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· President Michel Temer of Brazil says Brazil is back in business
· China reveals ambitious agenda to reduce financial risk, poverty and pollution
· King Felipe VI of Spain calls for a ‘re-founding’ of the European Union
· The 48th World Economic Forum Annual Meeting is taking place on 23-26 January in Davos-Klosters, Switzerland, under the theme Creating a Shared Future in a Fractured World
· For more information, www.weforum.org
Davos, Switzerland, 24 January 2018 – In a special address to participants at the Annual Meeting 2018, Michel Temer, President of Brazil, struck an upbeat note and described a country whose economy has roared back to life in the 20 months since he assumed office. “Brazil is back in business,” Temer said, “and the new Brazil that is back in business… is a more prosperous, a more open country – a country with more opportunities for investment, more opportunities for trade and business.”
Temer noted that inflation, which had reached double digits before his term began, had been brought under control and now stood at under 3%. Interest rates have fallen from 14.5% to below 7%, and foreign direct investment rose in 2017 to $64 billion. “In this short timespan we have succeeded in drastically changing the face of Brazil,” he said.
He summarized the spirit of the current reform programme, which he characterized as “the most serious comprehensive reforms to be implemented in a long time”, with five key words. Responsibility, which he juxtaposed with “false populist shortcuts”, contains both the idea of fiscal discipline and social responsibility. “We’re talking about two sides of the same coin,” he said. “After all, only when public accounts are in shape can there be jobs – [and] can there be budgetary space for social programmes.”
Dialogue, the second key word, he illustrated mainly by pointing to his administration’s efforts to restore a good working relationship between the Executive and Congress.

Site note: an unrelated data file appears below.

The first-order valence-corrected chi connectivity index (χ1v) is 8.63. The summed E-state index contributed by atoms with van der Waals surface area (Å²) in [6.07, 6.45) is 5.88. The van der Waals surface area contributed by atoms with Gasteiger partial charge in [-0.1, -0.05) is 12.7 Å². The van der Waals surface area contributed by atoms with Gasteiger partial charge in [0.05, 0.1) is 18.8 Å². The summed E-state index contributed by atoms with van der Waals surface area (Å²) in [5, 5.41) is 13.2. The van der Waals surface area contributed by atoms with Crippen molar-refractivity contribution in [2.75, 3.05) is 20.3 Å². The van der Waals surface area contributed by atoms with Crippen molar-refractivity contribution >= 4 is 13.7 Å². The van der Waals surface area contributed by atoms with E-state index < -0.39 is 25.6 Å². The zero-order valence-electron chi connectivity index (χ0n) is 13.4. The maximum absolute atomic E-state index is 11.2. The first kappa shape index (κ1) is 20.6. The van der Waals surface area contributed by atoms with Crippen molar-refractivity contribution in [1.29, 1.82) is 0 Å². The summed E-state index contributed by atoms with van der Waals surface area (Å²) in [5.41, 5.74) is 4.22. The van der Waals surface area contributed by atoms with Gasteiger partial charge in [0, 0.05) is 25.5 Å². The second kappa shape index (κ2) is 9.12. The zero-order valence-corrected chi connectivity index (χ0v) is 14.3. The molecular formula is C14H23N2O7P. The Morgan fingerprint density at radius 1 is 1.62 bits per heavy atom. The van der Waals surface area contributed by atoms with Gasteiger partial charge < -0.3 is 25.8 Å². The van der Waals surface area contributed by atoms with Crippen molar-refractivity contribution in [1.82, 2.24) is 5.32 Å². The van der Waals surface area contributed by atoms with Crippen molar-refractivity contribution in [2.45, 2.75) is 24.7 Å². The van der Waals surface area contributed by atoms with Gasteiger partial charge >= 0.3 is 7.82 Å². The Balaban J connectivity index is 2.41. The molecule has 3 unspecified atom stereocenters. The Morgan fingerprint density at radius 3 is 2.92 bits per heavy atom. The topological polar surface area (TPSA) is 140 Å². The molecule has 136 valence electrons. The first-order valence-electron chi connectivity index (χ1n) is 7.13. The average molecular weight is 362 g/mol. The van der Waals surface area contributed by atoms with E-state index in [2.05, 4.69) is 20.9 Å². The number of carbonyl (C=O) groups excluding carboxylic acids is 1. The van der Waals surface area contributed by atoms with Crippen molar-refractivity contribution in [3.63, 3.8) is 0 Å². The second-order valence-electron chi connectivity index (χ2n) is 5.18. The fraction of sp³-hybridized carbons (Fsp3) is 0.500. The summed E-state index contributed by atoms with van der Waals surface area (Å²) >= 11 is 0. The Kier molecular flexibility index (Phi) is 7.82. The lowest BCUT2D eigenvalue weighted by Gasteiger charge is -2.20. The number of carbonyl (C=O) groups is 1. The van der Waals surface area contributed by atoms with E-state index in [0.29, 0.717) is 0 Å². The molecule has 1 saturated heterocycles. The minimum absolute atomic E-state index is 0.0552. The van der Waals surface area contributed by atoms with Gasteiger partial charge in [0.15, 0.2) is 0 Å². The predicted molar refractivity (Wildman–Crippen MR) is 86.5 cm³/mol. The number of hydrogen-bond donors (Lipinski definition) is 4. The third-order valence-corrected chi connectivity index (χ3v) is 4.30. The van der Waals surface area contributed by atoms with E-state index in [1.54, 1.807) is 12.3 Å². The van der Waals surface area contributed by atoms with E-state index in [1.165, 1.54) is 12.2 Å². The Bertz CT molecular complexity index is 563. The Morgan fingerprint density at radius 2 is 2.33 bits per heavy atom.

For his third key concept, improved efficiency, he pointed to revisions to Brazil’s eight-year-old labour law, which he said now protects workers while ensuring legal certainty to employers, and to “slashing” layers of bureaucracy: “Entrepreneurs’ time is too valuable to be spent in queues or at government service counters,” he said.
Rationality, the fourth key word, manifests itself in strengthened and more autonomous regulatory agencies that have adopted new models for privatization and management of state-owned enterprises.
In explaining the fifth of his key words, openness, Temer highlighted the steps his administration has taken to further integrate Brazil into the global economy, citing closer ties with Pacific Rim nations, France, the Republic of Korea and Singapore, and recommitted Brazil to Mercosur, the South American trade bloc.
Similar themes of commitment to reform and deepened global integration were sounded by Liu He, General Office Director of the Central Leading Group for Financial and Economic Affairs, People’s Republic of China, in his address. Liu reiterated the points made at the Annual Meeting 2017 by President Xi Jinping, where he affirmed China’s support for economic globalization.